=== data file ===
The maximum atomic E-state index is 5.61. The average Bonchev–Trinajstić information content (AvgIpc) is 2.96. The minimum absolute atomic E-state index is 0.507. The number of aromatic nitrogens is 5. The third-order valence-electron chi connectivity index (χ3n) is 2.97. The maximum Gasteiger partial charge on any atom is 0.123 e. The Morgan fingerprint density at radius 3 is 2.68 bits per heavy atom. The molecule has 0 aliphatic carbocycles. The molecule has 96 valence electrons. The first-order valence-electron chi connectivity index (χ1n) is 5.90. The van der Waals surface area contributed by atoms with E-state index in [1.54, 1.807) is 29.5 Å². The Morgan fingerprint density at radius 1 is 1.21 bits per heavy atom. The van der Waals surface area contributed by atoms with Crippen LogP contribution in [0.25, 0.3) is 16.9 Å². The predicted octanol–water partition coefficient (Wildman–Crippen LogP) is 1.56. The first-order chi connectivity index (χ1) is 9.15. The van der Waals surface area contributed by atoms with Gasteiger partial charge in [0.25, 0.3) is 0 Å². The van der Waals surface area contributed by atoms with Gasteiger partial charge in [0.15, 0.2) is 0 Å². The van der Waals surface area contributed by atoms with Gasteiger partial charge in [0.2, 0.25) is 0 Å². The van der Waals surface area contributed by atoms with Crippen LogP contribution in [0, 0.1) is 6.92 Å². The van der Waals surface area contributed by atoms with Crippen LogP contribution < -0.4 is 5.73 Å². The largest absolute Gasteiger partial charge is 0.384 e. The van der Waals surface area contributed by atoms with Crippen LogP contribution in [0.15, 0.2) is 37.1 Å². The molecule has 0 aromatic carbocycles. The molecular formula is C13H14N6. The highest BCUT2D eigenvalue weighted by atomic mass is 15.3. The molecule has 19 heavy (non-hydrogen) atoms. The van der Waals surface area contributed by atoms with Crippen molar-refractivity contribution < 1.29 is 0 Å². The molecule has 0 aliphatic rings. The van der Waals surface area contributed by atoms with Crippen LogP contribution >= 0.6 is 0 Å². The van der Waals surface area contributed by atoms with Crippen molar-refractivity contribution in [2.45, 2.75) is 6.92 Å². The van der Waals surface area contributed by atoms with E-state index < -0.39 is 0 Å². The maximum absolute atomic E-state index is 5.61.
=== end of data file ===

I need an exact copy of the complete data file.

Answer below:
The maximum atomic E-state index is 5.61. The average Bonchev–Trinajstić information content (AvgIpc) is 2.96. The minimum absolute atomic E-state index is 0.507. The number of aromatic nitrogens is 5. The third-order valence-electron chi connectivity index (χ3n) is 2.97. The maximum Gasteiger partial charge on any atom is 0.123 e. The Morgan fingerprint density at radius 3 is 2.68 bits per heavy atom. The molecule has 0 aliphatic carbocycles. The molecule has 96 valence electrons. The first-order valence-electron chi connectivity index (χ1n) is 5.90. The van der Waals surface area contributed by atoms with E-state index in [1.54, 1.807) is 29.5 Å². The Morgan fingerprint density at radius 1 is 1.21 bits per heavy atom. The van der Waals surface area contributed by atoms with Crippen LogP contribution in [0.25, 0.3) is 16.9 Å². The predicted octanol–water partition coefficient (Wildman–Crippen LogP) is 1.56. The first-order chi connectivity index (χ1) is 9.15. The van der Waals surface area contributed by atoms with Gasteiger partial charge in [0.25, 0.3) is 0 Å². The van der Waals surface area contributed by atoms with Gasteiger partial charge in [0.15, 0.2) is 0 Å². The van der Waals surface area contributed by atoms with Gasteiger partial charge in [0.2, 0.25) is 0 Å². The van der Waals surface area contributed by atoms with Crippen LogP contribution in [0, 0.1) is 6.92 Å². The van der Waals surface area contributed by atoms with Crippen LogP contribution < -0.4 is 5.73 Å². The largest absolute Gasteiger partial charge is 0.384 e. The van der Waals surface area contributed by atoms with Crippen LogP contribution in [0.15, 0.2) is 37.1 Å². The molecule has 0 aromatic carbocycles. The molecular formula is C13H14N6. The highest BCUT2D eigenvalue weighted by atomic mass is 15.3. The molecule has 19 heavy (non-hydrogen) atoms. The van der Waals surface area contributed by atoms with Crippen molar-refractivity contribution < 1.29 is 0 Å². The molecule has 0 aliphatic rings. The van der Waals surface area contributed by atoms with Crippen LogP contribution >= 0.6 is 0 Å². The van der Waals surface area contributed by atoms with Crippen molar-refractivity contribution in [2.45, 2.75) is 6.92 Å². The van der Waals surface area contributed by atoms with E-state index < -0.39 is 0 Å². The maximum absolute atomic E-state index is 5.61.